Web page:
We ran through the format for the student presentations mimicking the style that I experienced on my BA at Goldsmiths. We agreed that three students would be enough for time allocated to us.
Additionally we discussed my presentation, how he would introduce my work and how long I would speak for and what works I would show.
Antonio told me he had invited Francesco Pedraglio, an artist based in London to make a new work for the Museo and that he would be visiting the following week to have a meeting with him about his upcoming exhibition. He also suggested that Francesco joined in with the presentations of the students as he wanted him to do a workshop with them during his exhibition.
Antonio asked if I would like to curate a Spotify playlist for the Museo Leonora Carrington that reflected my experience of the Museo and also Carrington’s work. I was excited by this idea as music does play a significant part when I am developing new ideas and writing.
The Museo are also developing an audio guide that would be available in Spanish and English. They had translated it but wondered if I minded having a look and seeing if anything needed to be edited or changed. I agreed and thought it would be helpful for my own research to gain a better understanding of Carrington’s work.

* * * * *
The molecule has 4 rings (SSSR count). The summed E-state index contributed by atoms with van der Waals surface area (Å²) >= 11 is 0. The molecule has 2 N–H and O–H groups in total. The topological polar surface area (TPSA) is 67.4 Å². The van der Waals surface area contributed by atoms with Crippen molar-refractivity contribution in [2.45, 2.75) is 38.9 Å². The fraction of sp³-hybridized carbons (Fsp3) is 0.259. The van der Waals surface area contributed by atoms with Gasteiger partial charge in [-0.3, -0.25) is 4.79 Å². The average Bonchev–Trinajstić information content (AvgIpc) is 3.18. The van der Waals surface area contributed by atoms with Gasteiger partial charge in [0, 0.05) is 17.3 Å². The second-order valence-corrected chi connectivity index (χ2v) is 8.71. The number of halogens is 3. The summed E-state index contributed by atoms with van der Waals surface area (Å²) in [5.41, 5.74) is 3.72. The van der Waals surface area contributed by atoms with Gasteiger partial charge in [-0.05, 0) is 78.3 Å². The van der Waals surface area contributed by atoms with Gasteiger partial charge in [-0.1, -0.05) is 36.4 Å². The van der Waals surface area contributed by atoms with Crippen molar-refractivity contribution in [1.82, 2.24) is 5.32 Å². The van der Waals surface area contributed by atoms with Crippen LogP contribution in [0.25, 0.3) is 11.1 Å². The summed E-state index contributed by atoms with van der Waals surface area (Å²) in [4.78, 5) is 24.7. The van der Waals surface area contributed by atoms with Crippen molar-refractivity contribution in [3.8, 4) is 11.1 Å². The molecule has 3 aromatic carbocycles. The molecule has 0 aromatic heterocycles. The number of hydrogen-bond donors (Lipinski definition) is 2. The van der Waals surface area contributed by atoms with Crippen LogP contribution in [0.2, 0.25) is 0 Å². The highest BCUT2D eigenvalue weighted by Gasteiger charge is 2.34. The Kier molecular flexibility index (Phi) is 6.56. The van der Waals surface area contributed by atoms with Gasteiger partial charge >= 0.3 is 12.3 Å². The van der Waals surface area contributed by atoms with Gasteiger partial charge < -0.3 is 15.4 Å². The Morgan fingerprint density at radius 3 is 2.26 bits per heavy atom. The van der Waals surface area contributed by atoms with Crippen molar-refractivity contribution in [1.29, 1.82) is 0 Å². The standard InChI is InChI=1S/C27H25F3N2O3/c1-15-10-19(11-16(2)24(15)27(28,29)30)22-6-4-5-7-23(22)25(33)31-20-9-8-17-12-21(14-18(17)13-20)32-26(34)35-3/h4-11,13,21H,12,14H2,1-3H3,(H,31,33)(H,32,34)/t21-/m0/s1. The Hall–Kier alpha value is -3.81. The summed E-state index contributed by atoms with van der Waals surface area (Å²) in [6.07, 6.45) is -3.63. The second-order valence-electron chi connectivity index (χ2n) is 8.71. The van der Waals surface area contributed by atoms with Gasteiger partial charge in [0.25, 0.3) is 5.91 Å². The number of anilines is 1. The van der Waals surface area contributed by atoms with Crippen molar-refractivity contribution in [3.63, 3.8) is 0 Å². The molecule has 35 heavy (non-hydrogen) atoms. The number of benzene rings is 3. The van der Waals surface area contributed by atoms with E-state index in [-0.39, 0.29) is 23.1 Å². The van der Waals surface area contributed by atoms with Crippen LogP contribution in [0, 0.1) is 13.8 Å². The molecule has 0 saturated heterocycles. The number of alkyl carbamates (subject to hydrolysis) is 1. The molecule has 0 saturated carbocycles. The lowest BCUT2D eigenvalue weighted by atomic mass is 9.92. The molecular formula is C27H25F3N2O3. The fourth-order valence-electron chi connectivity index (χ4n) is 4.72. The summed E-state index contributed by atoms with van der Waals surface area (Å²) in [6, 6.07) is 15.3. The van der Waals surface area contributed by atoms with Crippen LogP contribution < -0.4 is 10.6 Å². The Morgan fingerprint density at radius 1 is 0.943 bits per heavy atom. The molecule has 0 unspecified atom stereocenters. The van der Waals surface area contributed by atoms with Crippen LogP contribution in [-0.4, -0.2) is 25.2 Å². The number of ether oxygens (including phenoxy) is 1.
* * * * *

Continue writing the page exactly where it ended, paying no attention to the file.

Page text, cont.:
My first day at the Museo Leonora Carrington de San Luis Potosí I met the Director Antonio Garcia Acosta where he gave me a tour of the Museo and the Centro de las Artes.
The Museo and Centro de las Artes are situated in a former prison completed in 1904. It is an impressive space with the Centro de las Artes boasting an art school, theatre, library, music rooms, dance studios and exhibition spaces. It is located in the centre of the city – although the Museo and Centro entrance faces the Juárez borough, the back is situated on Julian Carrillo borough. Antonio told me that he wants to try and engage people from the Julian Carrillo borough as normally they would not come visit this particular institution or may have had family who were incarcerated here. He hoped that during my time in San Luis Potosí we could discuss various future possibilities to try and engage with this particular community.
The Museo Leonora Carrington is situated in one of the of the sections of the former prison. It holds a large number of small and medium sized bronze sculptures made by Carrington during her lifetime. These sculptures were created by her when she was no longer able to paint. The Museo also has a small number of sketches by her and some smaller jewelled sculptures. Additionally her son Pablo Weisz-Carrington has a permanent exhibition space in the Museo showing a number of his sculptures and drawings. Housed within the Museo is a growing library which will is open up to the public and resident artists. The Museo is also planning a number of educational activities that hoped to engage with more local residents who live directly behind the building.
In the courtyard spaces are four incredibly large Carrington sculptures that prove extremely popular with visitors stopping to take selfies or children interacting and imitating their poses!
Later on in the afternoon I was shown the library where all the archival materials had been gathered thus far. Additionally there was a hard drive with more transcripts of interviews, videos and images.